In the months after Drew returned home, Britney’s responsibilities faded. She was used to taking notes and screening calls and sending texts that everyone awaited. As Drew sought his purpose, she was losing hers. Suicide attempts leave behind the sort of choppy wake that can waylay even a person with years of therapy and proper medication.
Britney wound up finding comfort in an unexpected place: the words of the person she had spent all those hours supporting.
“I’m not going anywhere,” Drew told her.
IT HAS A CHANCE.
That’s what they all thought when the ball left the bat Oct. 21. For the first time since he lost his eye, Drew Robinson was taking batting practice outside. Behind the plate, capturing the moment on video, was Jake Hager, a 2011 first-round pick. On the mound, throwing batting practice, was Sam Sadovia, a local baseball coach. In the outfield, shagging balls, was Johnny Field, a big leaguer in 2018. Though Drew’s swing looked no different than it had when he was in the major leagues — the aggressive bat waggle, the leg kick with a knee bent to nearly 90 degrees, the one-handed finish — none of his previous 30 or so swings had yielded a home run. This one sent the ball hissing toward right-center field at Las Vegas Ballpark, the Triple-A stadium where local pros go for offseason hitting sessions.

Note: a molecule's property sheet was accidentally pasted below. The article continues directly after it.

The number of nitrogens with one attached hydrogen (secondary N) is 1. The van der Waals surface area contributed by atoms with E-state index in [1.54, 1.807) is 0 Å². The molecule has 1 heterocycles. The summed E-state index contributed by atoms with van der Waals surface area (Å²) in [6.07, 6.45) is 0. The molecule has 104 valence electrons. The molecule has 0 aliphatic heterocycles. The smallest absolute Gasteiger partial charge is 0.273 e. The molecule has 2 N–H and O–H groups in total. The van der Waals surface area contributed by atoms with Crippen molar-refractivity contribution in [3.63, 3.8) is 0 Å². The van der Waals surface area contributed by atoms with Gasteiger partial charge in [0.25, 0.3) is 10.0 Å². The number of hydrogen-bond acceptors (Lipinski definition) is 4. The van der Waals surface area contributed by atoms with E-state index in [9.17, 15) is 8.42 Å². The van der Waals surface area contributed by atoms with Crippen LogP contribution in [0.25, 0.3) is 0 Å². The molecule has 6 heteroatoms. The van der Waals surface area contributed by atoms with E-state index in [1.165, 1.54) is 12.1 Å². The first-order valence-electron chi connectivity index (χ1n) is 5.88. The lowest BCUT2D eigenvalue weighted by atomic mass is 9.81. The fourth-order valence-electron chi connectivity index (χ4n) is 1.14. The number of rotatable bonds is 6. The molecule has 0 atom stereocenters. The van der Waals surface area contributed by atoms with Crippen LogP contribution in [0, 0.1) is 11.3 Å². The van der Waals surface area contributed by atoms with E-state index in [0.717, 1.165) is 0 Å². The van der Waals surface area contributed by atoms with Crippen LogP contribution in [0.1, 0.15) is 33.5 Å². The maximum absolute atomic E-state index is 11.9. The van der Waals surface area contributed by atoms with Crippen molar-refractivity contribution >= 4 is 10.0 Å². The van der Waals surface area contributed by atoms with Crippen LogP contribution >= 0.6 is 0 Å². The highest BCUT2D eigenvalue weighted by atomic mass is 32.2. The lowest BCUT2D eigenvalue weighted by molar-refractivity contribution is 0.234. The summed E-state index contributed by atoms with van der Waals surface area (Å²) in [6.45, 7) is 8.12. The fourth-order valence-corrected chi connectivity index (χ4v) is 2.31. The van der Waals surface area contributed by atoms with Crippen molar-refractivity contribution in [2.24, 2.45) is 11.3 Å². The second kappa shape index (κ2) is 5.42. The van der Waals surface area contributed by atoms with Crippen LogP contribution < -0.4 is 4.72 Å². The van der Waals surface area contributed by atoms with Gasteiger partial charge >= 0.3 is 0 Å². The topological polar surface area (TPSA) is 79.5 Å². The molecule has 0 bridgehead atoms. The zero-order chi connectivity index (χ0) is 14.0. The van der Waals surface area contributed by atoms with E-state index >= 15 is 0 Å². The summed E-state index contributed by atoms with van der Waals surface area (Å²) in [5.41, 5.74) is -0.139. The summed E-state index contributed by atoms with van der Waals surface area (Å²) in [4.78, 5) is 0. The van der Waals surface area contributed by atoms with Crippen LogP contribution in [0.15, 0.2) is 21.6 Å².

“Get up,” Field yelled.
For the past three months, Drew had taken every swing indoors. On July 29, he took the first whack at this new reality. He wore a patch over his right eye and hit off a tee. Sadovia, who calls Drew “my third kid,” immediately thought to himself: He’s better with one eye than I am with two. As days and weeks went by, he kept improving. He started hitting high-velocity fastballs. He faced machines that threw curveballs and sliders, and he handled them fine. Now the challenge was doing it at a real stadium, and the ball was climbing.
“Get up,” Hager echoed.
Drew’s relationship with the game is complicated. It was his old purpose, and as much as he won’t blame the sport for April 16, he can’t absolve it, either. So to go back, to reenter the world that pushed him toward his worst impulses, is perilous. He knows that. He also knows he is in a better place to handle it.
He no longer needs baseball in an elemental way. This is a test. Of his strength and resolve and willingness to flirt with failure. Hitting major league pitching with two working eyes is extraordinarily difficult. Doing so with one, and the rear eye at that, only increases the degree of difficulty. Only one man has lost an eye and played in the major leagues: Whammy Douglas, who threw 47 innings for the Pittsburgh Pirates in 1957.